Most modern Danish car building attempts have been small, electric vehicles. The final Danish car at the museum, where I have taken the photos for the past six installments of this series, is one of them. There are several more which I may cover at a later time.
This little baby is called the Kewet. That is an abbreviation for its creator’s initials (Knud Erik Westergaard) and Elektrisk Transportmiddel (electric vehicle). That pretty much sums it up, this was one man’s vision for a small electric vehicle. His background was as founder and owner of KEW, a company that produced and sold pressure washers. After having sold off the company, he embarked on a project that would end up having cost him 70 million DKK (10+ million dollars) out of his own pocket between 1988 and 1998 when he finally let it go.
The idea was much the same as the Ellert which we saw in the previous installment: Danes live relatively close to their workplaces, so a small car with a short range would serve as a practical supplement to another primary car in the household. Being able to charge the batteries during a normal work day, meant the range of 22 miles in the early versions and 50 in the later versions was not a problem.
Unlike the Ellert this car would seat two and “two cases of beer” as official material at the time declared, so it was more practical. Being certified as a proper car, the Kewet had to undergo proper crash tests which it passed with flying colors. The car is built as a skeleton of galvanized steel tubes to which the body panels are attached.
The car was launched in 1991 and is 96 inches long and 56 inches wide, so it is quite a small car, but you get the sense that it is a real car – albeit tiny. The engine was in the final version a 16 horsepower 72 volt engine powered by 12 12 volt batteries weighing in at 809 pounds resulting in a dry weight for the car of 1,852 pounds. It did 0-31 mph in 10 seconds and reached a top speed of 50. There was a van version that was a bit longer and a bit more powerful resulting in similar performance.
Ambitions for the Kewet were high. The company expected to be selling 35,000 cars per year by the late nineties. The cars were meant to be exported and there were plans for at least 47 dealerships in Europe by 1998 (Germany, Switzerland, Austria, Italy, Norway, Sweden and Great Britain). But the US was also on the radar. Westergaard was invited by Ralph Nader to come visit with a car, which Westergaard trailered across the US to Denver – and back, when the alleged promises of a possible US plant were not as solid as Westergaard had understood them to be.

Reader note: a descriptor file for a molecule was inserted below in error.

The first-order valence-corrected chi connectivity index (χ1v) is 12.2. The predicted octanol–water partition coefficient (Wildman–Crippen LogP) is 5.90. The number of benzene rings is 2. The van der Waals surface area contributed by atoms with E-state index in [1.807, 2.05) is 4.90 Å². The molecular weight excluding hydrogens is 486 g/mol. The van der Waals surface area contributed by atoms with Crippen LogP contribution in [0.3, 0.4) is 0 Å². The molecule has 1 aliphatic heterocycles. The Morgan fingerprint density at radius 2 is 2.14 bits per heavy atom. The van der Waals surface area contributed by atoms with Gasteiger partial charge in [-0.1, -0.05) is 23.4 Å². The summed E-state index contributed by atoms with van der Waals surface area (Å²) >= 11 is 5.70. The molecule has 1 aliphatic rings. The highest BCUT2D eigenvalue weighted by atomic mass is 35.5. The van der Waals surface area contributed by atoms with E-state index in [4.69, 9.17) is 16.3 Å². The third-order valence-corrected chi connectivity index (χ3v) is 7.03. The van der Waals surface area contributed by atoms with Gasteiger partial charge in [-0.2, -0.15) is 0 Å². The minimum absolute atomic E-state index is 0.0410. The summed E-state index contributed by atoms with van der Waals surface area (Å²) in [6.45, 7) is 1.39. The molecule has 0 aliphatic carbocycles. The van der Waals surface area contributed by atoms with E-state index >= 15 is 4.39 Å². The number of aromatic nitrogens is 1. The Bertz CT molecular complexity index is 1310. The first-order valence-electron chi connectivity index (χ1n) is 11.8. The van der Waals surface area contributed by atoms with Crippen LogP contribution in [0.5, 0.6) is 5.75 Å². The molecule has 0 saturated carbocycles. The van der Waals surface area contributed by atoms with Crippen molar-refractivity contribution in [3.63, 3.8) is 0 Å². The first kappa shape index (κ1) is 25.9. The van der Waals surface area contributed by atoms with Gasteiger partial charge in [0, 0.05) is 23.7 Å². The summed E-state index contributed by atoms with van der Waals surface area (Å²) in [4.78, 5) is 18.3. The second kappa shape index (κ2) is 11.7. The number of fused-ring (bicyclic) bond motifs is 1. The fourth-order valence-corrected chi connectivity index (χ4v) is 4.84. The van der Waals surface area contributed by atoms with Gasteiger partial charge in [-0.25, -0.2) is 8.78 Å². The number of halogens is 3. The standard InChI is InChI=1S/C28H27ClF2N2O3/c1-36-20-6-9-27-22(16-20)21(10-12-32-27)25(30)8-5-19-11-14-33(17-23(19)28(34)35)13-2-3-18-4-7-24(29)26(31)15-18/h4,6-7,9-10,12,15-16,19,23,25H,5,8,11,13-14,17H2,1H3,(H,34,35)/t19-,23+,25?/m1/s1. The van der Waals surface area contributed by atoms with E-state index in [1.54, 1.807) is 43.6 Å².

To make production on this scale happen production was moved to Germany in 1996. The factory was constructed in former East Germany and in return for creating jobs there, Westergaard and his company were allegedly promised government subsidies, which never came. Having calculated with these subsidies, the numbers did not add up, so with a brand new factory and lots of employees, the company declared bankruptcy in 1998. The production rights were sold off to the Norwegian comany Kollega Bil which, as far as I can tell, still build them today under the name of Buddy.
Before the company folded, around 725 were made. Wikipedia says Buddys (Buddies?) and Kewets had been built in around 1,500 copies combined through October 2013. Westergaard also built a one-off updated version of the car with an engine per wheel, regenerative and electric brakes with much lighter batteries and better performance weighing just 800 pounds with the batteries. It was never attempted put in to mass production.